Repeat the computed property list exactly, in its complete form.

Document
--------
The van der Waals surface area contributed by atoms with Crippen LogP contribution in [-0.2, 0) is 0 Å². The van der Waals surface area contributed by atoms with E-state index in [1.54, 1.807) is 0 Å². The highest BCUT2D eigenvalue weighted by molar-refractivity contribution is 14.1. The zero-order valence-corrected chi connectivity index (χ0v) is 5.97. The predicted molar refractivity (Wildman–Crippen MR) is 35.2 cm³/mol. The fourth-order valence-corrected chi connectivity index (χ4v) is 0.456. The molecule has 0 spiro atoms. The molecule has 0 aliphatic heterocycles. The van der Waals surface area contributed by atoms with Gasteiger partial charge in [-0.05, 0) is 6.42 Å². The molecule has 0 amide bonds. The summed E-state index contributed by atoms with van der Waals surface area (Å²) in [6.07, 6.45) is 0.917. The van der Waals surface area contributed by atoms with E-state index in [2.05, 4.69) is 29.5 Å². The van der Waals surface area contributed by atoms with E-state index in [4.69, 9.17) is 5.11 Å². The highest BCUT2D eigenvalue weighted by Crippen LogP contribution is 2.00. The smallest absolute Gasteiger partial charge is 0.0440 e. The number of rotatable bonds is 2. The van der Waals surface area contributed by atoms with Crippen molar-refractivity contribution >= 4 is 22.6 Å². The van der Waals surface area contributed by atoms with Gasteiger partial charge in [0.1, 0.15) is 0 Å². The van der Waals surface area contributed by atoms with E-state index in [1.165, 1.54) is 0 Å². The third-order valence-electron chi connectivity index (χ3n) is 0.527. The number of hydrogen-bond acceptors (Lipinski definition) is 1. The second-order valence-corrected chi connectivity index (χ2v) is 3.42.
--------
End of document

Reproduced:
The van der Waals surface area contributed by atoms with Crippen LogP contribution in [-0.2, 0) is 0 Å². The van der Waals surface area contributed by atoms with E-state index in [1.54, 1.807) is 0 Å². The highest BCUT2D eigenvalue weighted by molar-refractivity contribution is 14.1. The zero-order valence-corrected chi connectivity index (χ0v) is 5.97. The predicted molar refractivity (Wildman–Crippen MR) is 35.2 cm³/mol. The fourth-order valence-corrected chi connectivity index (χ4v) is 0.456. The molecule has 0 spiro atoms. The molecule has 0 aliphatic heterocycles. The van der Waals surface area contributed by atoms with Gasteiger partial charge in [-0.05, 0) is 6.42 Å². The molecule has 0 amide bonds. The summed E-state index contributed by atoms with van der Waals surface area (Å²) in [6.07, 6.45) is 0.917. The van der Waals surface area contributed by atoms with E-state index in [2.05, 4.69) is 29.5 Å². The van der Waals surface area contributed by atoms with E-state index in [4.69, 9.17) is 5.11 Å². The highest BCUT2D eigenvalue weighted by Crippen LogP contribution is 2.00. The smallest absolute Gasteiger partial charge is 0.0440 e. The number of rotatable bonds is 2. The van der Waals surface area contributed by atoms with Crippen molar-refractivity contribution >= 4 is 22.6 Å². The van der Waals surface area contributed by atoms with Gasteiger partial charge in [0.1, 0.15) is 0 Å². The van der Waals surface area contributed by atoms with E-state index in [1.165, 1.54) is 0 Å². The third-order valence-electron chi connectivity index (χ3n) is 0.527. The number of hydrogen-bond acceptors (Lipinski definition) is 1. The second-order valence-corrected chi connectivity index (χ2v) is 3.42.